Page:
I can argue that we have the world class, Bronx Zoo, The Bronx Botanical Garden. For sports fans, we have the New York Yankees and the New York City Soccer Club.
The Bronx still has many problems and poverty, disease and neglect have still marginalized our borough. When so many of our children miss school due to asthma, I curse the Robert Moseses of the world and the city planners who co-signed it all then and the city planners since then not addressing this matter as life and death, literally! You add to that the incinerators located in the area that burns all of the Bronx and a portion of Manhattan’s garbage. And, the Harlem Sanitation trucks that are stationed on Gerard Avenue and 150th Street and parked all along our residential streets (across from a Public special needs school) every evening and you have an unfair pollution problem crying for environmental justice.
Unfortunately, this is one area that has divided many residents and elected officials. Some want more jobs no matter the source and others argue that the health of the community is not expendable. That is the major issue with the Fresh Direct being given a sweetheart deal to move to the South Bronx with the promise of jobs, but at the expense of more trucks and additional traffic in an area that needs relief from toxic air.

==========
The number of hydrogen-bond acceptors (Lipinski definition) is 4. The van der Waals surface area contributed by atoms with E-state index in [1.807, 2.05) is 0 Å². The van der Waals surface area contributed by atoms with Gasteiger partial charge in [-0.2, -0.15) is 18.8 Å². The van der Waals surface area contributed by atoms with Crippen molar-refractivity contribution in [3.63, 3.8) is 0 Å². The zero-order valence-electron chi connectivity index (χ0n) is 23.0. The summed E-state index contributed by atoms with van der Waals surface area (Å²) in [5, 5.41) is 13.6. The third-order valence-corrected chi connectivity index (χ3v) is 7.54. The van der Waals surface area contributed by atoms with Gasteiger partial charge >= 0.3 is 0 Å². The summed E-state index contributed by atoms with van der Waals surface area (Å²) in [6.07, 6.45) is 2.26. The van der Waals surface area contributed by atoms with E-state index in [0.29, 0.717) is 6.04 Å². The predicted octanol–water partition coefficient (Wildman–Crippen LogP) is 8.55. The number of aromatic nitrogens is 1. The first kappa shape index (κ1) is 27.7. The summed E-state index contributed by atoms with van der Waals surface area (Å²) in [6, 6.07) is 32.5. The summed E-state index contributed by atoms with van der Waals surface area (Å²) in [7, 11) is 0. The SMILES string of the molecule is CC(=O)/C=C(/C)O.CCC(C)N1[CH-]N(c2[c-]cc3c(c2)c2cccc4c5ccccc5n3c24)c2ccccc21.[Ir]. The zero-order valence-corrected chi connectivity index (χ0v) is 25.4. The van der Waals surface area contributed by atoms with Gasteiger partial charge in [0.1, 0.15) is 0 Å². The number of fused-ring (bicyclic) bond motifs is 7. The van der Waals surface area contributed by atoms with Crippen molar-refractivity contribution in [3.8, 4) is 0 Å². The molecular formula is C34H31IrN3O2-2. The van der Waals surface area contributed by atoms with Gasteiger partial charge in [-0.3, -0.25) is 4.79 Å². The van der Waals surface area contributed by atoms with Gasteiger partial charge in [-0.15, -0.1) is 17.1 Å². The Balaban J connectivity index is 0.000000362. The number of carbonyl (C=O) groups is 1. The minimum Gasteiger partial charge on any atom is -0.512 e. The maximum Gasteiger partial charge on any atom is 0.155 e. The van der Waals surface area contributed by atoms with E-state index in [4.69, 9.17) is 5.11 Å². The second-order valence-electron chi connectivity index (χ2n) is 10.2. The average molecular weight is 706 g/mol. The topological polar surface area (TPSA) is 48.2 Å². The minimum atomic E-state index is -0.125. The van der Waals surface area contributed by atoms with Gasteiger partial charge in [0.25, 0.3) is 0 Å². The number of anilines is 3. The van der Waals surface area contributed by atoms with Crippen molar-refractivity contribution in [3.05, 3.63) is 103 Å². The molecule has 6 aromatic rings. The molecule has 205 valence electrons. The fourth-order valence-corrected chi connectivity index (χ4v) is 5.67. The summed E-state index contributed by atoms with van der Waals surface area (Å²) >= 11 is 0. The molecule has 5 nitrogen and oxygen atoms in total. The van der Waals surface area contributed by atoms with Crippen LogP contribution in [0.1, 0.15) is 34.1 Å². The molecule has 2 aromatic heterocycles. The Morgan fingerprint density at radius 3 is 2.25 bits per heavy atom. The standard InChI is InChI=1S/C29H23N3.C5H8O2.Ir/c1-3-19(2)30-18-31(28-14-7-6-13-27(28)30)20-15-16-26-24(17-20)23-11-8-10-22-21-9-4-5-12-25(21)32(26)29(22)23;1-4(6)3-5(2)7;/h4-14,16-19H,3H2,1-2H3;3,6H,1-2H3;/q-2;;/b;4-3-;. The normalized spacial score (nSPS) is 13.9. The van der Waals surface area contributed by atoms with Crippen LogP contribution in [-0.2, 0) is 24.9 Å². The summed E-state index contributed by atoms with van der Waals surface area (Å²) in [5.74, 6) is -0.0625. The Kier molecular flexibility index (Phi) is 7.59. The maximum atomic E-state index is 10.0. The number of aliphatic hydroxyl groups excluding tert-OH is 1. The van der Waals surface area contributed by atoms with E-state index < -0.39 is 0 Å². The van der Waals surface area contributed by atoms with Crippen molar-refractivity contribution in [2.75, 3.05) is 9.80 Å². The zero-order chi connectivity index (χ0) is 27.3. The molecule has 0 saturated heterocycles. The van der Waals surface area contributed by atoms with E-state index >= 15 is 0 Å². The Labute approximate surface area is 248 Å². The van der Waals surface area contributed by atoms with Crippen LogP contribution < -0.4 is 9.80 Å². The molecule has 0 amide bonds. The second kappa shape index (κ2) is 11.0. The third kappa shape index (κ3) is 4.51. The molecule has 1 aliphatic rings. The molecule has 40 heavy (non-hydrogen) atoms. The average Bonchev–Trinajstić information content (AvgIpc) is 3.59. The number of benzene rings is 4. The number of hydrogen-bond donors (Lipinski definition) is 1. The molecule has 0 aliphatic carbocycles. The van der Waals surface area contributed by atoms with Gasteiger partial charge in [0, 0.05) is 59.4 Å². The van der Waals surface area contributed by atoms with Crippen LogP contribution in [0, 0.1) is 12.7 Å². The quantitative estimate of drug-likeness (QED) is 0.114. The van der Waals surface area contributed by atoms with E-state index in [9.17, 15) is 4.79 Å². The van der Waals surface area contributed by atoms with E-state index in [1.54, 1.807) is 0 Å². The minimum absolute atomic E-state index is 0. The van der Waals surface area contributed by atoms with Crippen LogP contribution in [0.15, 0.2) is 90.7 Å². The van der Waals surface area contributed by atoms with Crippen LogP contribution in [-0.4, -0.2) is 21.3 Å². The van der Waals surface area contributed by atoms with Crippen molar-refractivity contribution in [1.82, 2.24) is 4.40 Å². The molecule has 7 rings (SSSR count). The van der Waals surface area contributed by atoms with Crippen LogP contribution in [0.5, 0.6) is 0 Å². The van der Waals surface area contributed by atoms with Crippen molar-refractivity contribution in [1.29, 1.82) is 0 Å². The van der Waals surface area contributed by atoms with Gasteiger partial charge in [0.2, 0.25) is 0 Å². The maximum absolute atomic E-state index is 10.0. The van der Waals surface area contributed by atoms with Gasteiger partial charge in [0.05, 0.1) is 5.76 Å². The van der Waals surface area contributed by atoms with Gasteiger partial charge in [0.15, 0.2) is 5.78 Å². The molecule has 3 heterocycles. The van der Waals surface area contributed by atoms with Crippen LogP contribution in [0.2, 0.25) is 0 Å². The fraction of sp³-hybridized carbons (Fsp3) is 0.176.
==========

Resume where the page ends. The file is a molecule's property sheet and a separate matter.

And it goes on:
We have problems, but we will work these problems out because the problems do not weigh more than the benefits of living here. Many of us that live hear will continue to address those problems because many like me are here to stay. My political godmother, Dr. Evelina Antonetty said it best when she said, “We will never stop struggling here in the Bronx, even though they’ve destroyed it around us. We would pitch tents if we have to rather than move from here. We would fight back; there is nothing we would not do. They will never take us away from here. I feel very much a part of this and I’m never going to leave. And, after me, my children will be here to carry on.”
However, now that the fears of the Bronx have subsided and new rezoning regulations have sparked another wave of possibly more serious problems, gentrification.